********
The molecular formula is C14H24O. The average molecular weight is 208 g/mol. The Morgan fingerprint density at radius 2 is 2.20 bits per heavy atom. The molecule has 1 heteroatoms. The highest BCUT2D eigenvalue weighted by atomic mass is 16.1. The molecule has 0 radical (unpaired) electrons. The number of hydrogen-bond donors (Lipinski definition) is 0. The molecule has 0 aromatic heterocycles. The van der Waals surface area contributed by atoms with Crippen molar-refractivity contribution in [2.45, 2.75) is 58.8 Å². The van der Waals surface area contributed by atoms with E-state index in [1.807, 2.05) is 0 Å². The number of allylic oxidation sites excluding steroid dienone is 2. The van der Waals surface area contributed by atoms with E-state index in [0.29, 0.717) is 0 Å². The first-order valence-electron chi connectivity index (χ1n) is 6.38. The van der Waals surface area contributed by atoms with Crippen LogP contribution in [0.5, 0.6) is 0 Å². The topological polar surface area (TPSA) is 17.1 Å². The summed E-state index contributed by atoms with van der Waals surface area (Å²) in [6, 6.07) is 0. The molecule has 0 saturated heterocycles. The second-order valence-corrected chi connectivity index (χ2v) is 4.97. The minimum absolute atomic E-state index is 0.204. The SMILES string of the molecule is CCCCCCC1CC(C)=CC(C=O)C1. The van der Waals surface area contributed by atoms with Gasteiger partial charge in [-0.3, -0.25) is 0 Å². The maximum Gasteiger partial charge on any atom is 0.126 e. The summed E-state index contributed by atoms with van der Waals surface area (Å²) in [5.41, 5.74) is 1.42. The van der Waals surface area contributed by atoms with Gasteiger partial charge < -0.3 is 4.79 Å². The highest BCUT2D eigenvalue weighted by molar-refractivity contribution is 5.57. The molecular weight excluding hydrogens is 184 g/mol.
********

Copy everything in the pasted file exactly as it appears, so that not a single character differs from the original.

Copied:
The molecular formula is C14H24O. The average molecular weight is 208 g/mol. The Morgan fingerprint density at radius 2 is 2.20 bits per heavy atom. The molecule has 1 heteroatoms. The highest BCUT2D eigenvalue weighted by atomic mass is 16.1. The molecule has 0 radical (unpaired) electrons. The number of hydrogen-bond donors (Lipinski definition) is 0. The molecule has 0 aromatic heterocycles. The van der Waals surface area contributed by atoms with Crippen molar-refractivity contribution in [2.45, 2.75) is 58.8 Å². The van der Waals surface area contributed by atoms with E-state index in [1.807, 2.05) is 0 Å². The number of allylic oxidation sites excluding steroid dienone is 2. The van der Waals surface area contributed by atoms with E-state index in [0.29, 0.717) is 0 Å². The first-order valence-electron chi connectivity index (χ1n) is 6.38. The van der Waals surface area contributed by atoms with Crippen LogP contribution in [0.5, 0.6) is 0 Å². The topological polar surface area (TPSA) is 17.1 Å². The summed E-state index contributed by atoms with van der Waals surface area (Å²) in [6, 6.07) is 0. The molecule has 0 saturated heterocycles. The second-order valence-corrected chi connectivity index (χ2v) is 4.97. The minimum absolute atomic E-state index is 0.204. The SMILES string of the molecule is CCCCCCC1CC(C)=CC(C=O)C1. The van der Waals surface area contributed by atoms with Gasteiger partial charge in [-0.3, -0.25) is 0 Å². The maximum Gasteiger partial charge on any atom is 0.126 e. The summed E-state index contributed by atoms with van der Waals surface area (Å²) in [5.41, 5.74) is 1.42. The van der Waals surface area contributed by atoms with Gasteiger partial charge < -0.3 is 4.79 Å². The highest BCUT2D eigenvalue weighted by molar-refractivity contribution is 5.57. The molecular weight excluding hydrogens is 184 g/mol.